Mary Ann Carroll

Mary Ann Carroll is the only woman of the twenty-six Highwaymen Florida Artists Hall of Fame awardees. While many of the painters stopped making landscapes after Alfred Hair died, Carroll kept on painting as she needed the money to raise her seven children, especially after her husband left her. At that time, her youngest child was five years old. “It wasn’t easy,” she said, “but I didn’t look at it as being hard. You do what you have to.”

She was born to a sharecropping family in Georgia. Her mother taught her to be obedient, once beating her with a peach tree branch. In turn, Carroll also taught her children to be obedient, but she never whipped them. Her grandmother taught her how to work hard. She learned that money grows on trees, but you have to pick it off. The best of times were during harvest season, but because she didn’t know anything else, she thought that life was pretty good all the time. Now, when she looks back at here early years she knows her family had rough times.

Mary Ann’s religious faith came early. She remembers going to a tent service with her sister at an early age that sealed her connection to God. She now ministers at a “hole in the wall” church, explaining, “No one gets a salary at Foundation Revival Center, Church of Redemption. We just keep it going so the door can stay open.” Mary Ann Carroll walks with God through every challenge.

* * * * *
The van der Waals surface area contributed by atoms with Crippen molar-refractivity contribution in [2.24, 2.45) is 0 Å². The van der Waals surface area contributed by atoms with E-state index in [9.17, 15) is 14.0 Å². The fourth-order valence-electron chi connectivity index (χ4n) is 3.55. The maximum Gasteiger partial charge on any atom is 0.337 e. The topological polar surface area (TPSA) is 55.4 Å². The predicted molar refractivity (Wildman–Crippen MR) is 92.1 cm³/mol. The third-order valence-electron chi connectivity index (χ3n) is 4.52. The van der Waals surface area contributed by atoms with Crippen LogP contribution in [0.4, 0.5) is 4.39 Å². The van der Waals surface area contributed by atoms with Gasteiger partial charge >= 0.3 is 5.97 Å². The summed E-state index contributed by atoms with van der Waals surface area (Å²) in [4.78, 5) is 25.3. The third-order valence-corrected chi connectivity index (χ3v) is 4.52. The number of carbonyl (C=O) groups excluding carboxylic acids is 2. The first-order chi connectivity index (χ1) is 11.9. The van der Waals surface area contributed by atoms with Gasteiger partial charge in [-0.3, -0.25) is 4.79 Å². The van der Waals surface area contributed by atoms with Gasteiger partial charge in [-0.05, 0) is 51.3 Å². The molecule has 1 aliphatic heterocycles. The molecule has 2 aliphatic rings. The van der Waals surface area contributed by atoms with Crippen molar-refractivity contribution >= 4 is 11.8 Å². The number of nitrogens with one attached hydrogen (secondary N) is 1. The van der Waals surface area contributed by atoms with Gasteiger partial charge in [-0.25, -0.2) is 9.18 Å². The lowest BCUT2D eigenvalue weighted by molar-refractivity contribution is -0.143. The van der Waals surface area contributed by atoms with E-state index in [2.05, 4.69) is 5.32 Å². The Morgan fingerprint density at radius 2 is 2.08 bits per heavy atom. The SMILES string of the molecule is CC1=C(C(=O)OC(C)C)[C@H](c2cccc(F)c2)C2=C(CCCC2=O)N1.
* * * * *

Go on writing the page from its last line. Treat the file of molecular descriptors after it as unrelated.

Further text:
Mary Ann never had formal training in art. The closest she came was in a science class; she remembers drawing a thermometer. The teacher was so impressed she posted it on the bulletin board. Mary Ann says that this was her first art exhibition.

Harold Newton taught her to paint. She was drawn to him because he had a car with flames painted on it, and she liked things that were different. She was about 16 when she first saw him painting on 20th Street and Avenue D. He was painting a brilliant red Poinciana tree on Avenue Q a few days later. While she had drawn with pencil before, Newton’s colorful images intrigued her. She also knew that Harold made money selling his artwork. So Mary Ann asked him to teach her how to paint. Obliging, he showed her how to mix colors and make frames. She then practiced these newfound skills at home.

Mary Ann quickly got to know other painters in Fort Pierce because she was one of the few artists who had a car and could make selling on the highway possible. Her first road trip was with Livingston Roberts and a few other painters. They went to Melbourne and sold out at the first medical building they visited on US 1. Both she and Livingston peddled four paintings. Stunned and exhilarated to have earned $70, she began learning negotiating skills.

Sometimes Al Black sold her paintings. In the 1960s when she earned $100, she’d feel rich; it was substantially more money than she made at other jobs.

Although she was fearful to sell on the road alone, she did it because she had to. Stashing a gun in the glove compartment, she traveled as far as Jacksonville. She knew there was racial unrest throughout Florida, and people didn’t always treat her well. Out of necessity, she sometimes took some of her children with her, but they were instructed to stay in the car.